VOLUNTAS final 20170307.docx (111.79 kB)
Researching the social impact of arts and disability: Applying a new empirical tool and method
journal contributionposted on 2023-05-19, 06:48 authored by Onyx, J, Darcy, S, Grabowski, S, Green, J, Hazel MaxwellHazel Maxwell
This paper has a twofold focus: to establish a method of assessing the potential social impact of arts and disability projects and to apply this method to ten such projects. It does so by using a newly developed ‘ripple’ model that conceptualises social impact in terms of the development of active citizenship on the part of all participants over time. The model identifies ten factors (programme activity, welcoming, belonging, programme social values, individual social values, programme networks, individual networks, skills and creativity, programme wider social impact, and individual wider social impact) which evolve through four progressive stages. The original model is empirically adapted for application to arts and disability projects. Qualitative data were collected in the form of interviews, surveys and media reports across ten case studies, each representing a major arts and disability project offering a professional outcome for an external audience. The qualitative data were coded to provide a simple scoring tool for each case. The results support the application of the model in this context. Furthermore, findings indicate three critical conditions which enable projects to generate considerable positive social impact beyond the individual; ensemble in nature; project embeddedness; and networks and partnerships.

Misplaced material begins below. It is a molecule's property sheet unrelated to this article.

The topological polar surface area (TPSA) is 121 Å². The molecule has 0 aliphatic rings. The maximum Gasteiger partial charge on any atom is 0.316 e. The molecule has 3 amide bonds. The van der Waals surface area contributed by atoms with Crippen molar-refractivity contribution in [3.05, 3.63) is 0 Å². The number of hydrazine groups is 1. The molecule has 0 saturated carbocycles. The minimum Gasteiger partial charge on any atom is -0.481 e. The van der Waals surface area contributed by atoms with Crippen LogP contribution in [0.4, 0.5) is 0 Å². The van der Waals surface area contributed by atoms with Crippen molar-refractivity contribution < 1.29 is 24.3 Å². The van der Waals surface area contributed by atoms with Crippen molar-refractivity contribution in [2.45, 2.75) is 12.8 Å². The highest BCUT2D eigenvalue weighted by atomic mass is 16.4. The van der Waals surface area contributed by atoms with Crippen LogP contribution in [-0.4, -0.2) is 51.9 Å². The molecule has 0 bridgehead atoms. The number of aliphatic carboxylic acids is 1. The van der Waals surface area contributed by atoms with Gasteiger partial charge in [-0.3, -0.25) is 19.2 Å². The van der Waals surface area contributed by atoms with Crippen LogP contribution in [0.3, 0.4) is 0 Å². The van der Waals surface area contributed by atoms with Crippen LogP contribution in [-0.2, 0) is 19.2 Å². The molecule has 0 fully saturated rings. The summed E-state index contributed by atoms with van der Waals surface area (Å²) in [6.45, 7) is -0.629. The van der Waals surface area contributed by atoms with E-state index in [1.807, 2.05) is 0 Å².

Department/SchoolSchool of Nursing
PublisherSpringer New York LLC
Place of publicationUnited States
Rights statementCopyright 2018 International Society for Third-Sector Research and The Johns Hopkins University. This is a pre-print of an article published in Voluntas. The final authenticated version is available online at: https://doi.org/10.1007/s11266-018-9968-z